Before our wonderful Career Peer Educators (CPEs) left for their winter break a few months ago, they all got an assignment to conduct an informational interview. Through the people our CPEs interviewed during their winter break, our student employees learned that many career myths they used to believe are simply untrue. Here is what our CPEs reported back to us:
Myth: You will work the same job your whole life.
“Most of my family members have had the same jobs for 20+ years, so I thought people mostly stay at the same job their whole career. Most people I interviewed recently told me that when opportunity comes along, you should take up the opportunity.”
“The myth that you only have one career in your lifetime was dispelled because even within one company he (the person I interviewed) had multiple “careers” and job functions. It’s okay and encouraged to move around. You never have to stop finding new things that bring you joy and pique your interest within your job and organization.”
Myth: You will do the same job every day.
“Most people I interviewed said that their day-to-day is very different from each other. New projects, new clients, new software, etc. bring diversity and variety in terms of responsibility to their job.”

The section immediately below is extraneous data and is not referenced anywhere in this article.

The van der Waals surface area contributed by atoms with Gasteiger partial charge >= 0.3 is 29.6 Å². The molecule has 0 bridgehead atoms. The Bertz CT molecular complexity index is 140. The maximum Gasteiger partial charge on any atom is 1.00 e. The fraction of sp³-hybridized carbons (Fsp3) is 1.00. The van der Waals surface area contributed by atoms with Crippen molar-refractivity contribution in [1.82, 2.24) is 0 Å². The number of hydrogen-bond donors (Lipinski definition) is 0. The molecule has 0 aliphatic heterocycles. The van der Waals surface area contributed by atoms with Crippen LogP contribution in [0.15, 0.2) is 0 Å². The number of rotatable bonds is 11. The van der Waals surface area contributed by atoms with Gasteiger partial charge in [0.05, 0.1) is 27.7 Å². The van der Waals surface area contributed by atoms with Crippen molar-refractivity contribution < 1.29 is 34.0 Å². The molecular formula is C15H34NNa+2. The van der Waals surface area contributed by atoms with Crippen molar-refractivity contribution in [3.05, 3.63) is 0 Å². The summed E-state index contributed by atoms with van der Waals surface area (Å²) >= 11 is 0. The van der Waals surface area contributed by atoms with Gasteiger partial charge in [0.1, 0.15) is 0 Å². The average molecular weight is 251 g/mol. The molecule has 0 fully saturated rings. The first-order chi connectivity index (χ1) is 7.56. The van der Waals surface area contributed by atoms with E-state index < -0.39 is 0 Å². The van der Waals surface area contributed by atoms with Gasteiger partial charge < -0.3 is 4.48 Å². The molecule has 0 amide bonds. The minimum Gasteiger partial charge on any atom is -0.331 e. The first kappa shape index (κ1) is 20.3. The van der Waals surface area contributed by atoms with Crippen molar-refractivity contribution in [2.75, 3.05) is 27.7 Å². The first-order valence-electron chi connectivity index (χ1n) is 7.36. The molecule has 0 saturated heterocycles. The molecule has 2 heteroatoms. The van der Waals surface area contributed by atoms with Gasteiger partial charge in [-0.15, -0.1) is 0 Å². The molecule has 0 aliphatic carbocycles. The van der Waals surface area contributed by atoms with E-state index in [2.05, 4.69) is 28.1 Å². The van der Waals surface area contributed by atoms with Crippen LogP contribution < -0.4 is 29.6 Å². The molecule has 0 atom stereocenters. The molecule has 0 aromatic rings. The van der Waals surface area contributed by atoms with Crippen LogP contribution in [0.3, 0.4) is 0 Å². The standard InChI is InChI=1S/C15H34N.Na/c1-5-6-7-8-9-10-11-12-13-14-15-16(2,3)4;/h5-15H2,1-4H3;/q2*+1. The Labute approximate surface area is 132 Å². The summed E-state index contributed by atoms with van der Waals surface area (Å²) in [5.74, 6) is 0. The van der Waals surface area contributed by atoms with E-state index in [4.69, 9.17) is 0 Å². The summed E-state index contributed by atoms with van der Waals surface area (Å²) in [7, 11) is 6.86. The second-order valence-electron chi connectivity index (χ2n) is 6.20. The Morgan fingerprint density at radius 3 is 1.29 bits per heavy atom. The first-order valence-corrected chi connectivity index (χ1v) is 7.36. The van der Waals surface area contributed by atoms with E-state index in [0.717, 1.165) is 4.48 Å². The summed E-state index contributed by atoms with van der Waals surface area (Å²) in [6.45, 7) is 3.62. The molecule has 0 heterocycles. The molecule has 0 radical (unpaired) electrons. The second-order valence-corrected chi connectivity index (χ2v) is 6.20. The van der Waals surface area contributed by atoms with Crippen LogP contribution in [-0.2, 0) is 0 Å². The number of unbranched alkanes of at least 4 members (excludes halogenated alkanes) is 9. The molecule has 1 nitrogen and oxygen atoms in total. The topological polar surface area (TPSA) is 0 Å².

Myth: Your major will dictate what you do forever.
“Jobs and careers change over time, and you can find a lot of different jobs within one major or field and there’s not one concrete answer right away and it’s important to put yourself out there.”
Myth: You have to have everything figured out while you are still in college.
“The person I interviewed had a lot of different roles that taught him what he actually wanted to do. The more trial and error the better.”
Myth: A job interview is only for the company to interview you.
“It (a job interview) is also for you to interview the company and it is just as important.”
Myth: You need to walk into a role with all the skills it requires.
“Learning on the job is possible and highly encouraged especially in entry-level.”
As a career coach, I can’t emphasize enough how powerful informational interviews can be. I encourage students to do one informational interview per week. It will have a direct impact on the pursuit of your career if you interview a person who works in your field of interest.
However, many students start their first informational interviews by interviewing people in their inner circle, such as their relatives or their supervisor/colleagues at their part-time jobs. As a matter of fact, my previous students told me that some of the most intriguing and meaningful informational interviews they have conducted were when they interviewed their parents.